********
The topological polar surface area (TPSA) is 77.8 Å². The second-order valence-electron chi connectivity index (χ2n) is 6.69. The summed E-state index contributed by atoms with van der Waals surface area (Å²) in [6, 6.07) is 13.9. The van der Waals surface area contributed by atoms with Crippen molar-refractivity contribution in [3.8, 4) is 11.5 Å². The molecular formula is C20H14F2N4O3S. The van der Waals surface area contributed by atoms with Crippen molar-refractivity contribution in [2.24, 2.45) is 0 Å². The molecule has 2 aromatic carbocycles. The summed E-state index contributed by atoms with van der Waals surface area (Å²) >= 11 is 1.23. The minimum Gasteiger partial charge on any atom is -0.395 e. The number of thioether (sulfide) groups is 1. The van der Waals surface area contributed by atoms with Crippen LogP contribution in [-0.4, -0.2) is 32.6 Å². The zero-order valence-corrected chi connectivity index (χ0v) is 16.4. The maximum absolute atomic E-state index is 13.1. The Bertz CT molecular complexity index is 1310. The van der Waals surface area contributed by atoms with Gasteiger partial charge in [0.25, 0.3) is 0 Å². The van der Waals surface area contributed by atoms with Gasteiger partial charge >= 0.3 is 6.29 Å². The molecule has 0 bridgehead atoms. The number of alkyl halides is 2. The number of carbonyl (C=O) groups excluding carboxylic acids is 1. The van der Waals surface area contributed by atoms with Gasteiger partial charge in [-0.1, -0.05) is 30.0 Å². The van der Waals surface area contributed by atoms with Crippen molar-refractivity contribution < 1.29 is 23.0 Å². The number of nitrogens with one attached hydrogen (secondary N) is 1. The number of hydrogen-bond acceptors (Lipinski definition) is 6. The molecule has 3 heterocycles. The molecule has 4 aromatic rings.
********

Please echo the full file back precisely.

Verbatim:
The topological polar surface area (TPSA) is 77.8 Å². The second-order valence-electron chi connectivity index (χ2n) is 6.69. The summed E-state index contributed by atoms with van der Waals surface area (Å²) in [6, 6.07) is 13.9. The van der Waals surface area contributed by atoms with Crippen molar-refractivity contribution in [3.8, 4) is 11.5 Å². The molecular formula is C20H14F2N4O3S. The van der Waals surface area contributed by atoms with Crippen molar-refractivity contribution in [2.24, 2.45) is 0 Å². The molecule has 2 aromatic carbocycles. The summed E-state index contributed by atoms with van der Waals surface area (Å²) >= 11 is 1.23. The minimum Gasteiger partial charge on any atom is -0.395 e. The number of thioether (sulfide) groups is 1. The van der Waals surface area contributed by atoms with Crippen LogP contribution in [-0.4, -0.2) is 32.6 Å². The zero-order valence-corrected chi connectivity index (χ0v) is 16.4. The maximum absolute atomic E-state index is 13.1. The Bertz CT molecular complexity index is 1310. The van der Waals surface area contributed by atoms with Gasteiger partial charge in [0.25, 0.3) is 0 Å². The van der Waals surface area contributed by atoms with Gasteiger partial charge >= 0.3 is 6.29 Å². The molecule has 0 bridgehead atoms. The number of alkyl halides is 2. The number of carbonyl (C=O) groups excluding carboxylic acids is 1. The van der Waals surface area contributed by atoms with Gasteiger partial charge in [-0.1, -0.05) is 30.0 Å². The van der Waals surface area contributed by atoms with Crippen molar-refractivity contribution < 1.29 is 23.0 Å². The number of nitrogens with one attached hydrogen (secondary N) is 1. The number of hydrogen-bond acceptors (Lipinski definition) is 6. The molecule has 3 heterocycles. The molecule has 4 aromatic rings.